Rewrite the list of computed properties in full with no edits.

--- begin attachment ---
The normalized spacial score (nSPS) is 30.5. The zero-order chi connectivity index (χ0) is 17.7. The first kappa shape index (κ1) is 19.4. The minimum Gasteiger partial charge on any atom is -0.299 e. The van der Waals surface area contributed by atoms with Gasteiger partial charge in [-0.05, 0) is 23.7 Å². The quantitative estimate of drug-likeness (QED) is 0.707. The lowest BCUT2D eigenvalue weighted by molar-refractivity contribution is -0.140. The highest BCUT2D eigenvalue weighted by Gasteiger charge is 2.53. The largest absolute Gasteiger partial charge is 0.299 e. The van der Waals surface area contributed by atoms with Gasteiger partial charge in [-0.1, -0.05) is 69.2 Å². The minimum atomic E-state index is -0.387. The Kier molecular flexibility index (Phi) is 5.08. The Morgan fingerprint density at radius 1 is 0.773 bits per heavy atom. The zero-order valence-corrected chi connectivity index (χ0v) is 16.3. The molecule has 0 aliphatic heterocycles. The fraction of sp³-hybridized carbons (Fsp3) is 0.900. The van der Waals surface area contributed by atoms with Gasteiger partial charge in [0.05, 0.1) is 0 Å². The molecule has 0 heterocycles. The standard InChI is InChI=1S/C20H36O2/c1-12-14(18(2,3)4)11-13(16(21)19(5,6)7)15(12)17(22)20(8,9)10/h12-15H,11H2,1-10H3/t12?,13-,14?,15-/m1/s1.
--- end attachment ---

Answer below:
The normalized spacial score (nSPS) is 30.5. The zero-order chi connectivity index (χ0) is 17.7. The first kappa shape index (κ1) is 19.4. The minimum Gasteiger partial charge on any atom is -0.299 e. The van der Waals surface area contributed by atoms with Gasteiger partial charge in [-0.05, 0) is 23.7 Å². The quantitative estimate of drug-likeness (QED) is 0.707. The lowest BCUT2D eigenvalue weighted by molar-refractivity contribution is -0.140. The highest BCUT2D eigenvalue weighted by Gasteiger charge is 2.53. The largest absolute Gasteiger partial charge is 0.299 e. The van der Waals surface area contributed by atoms with Gasteiger partial charge in [-0.1, -0.05) is 69.2 Å². The minimum atomic E-state index is -0.387. The Kier molecular flexibility index (Phi) is 5.08. The Morgan fingerprint density at radius 1 is 0.773 bits per heavy atom. The zero-order valence-corrected chi connectivity index (χ0v) is 16.3. The molecule has 0 aliphatic heterocycles. The fraction of sp³-hybridized carbons (Fsp3) is 0.900. The van der Waals surface area contributed by atoms with Gasteiger partial charge in [0.05, 0.1) is 0 Å². The molecule has 0 heterocycles. The standard InChI is InChI=1S/C20H36O2/c1-12-14(18(2,3)4)11-13(16(21)19(5,6)7)15(12)17(22)20(8,9)10/h12-15H,11H2,1-10H3/t12?,13-,14?,15-/m1/s1.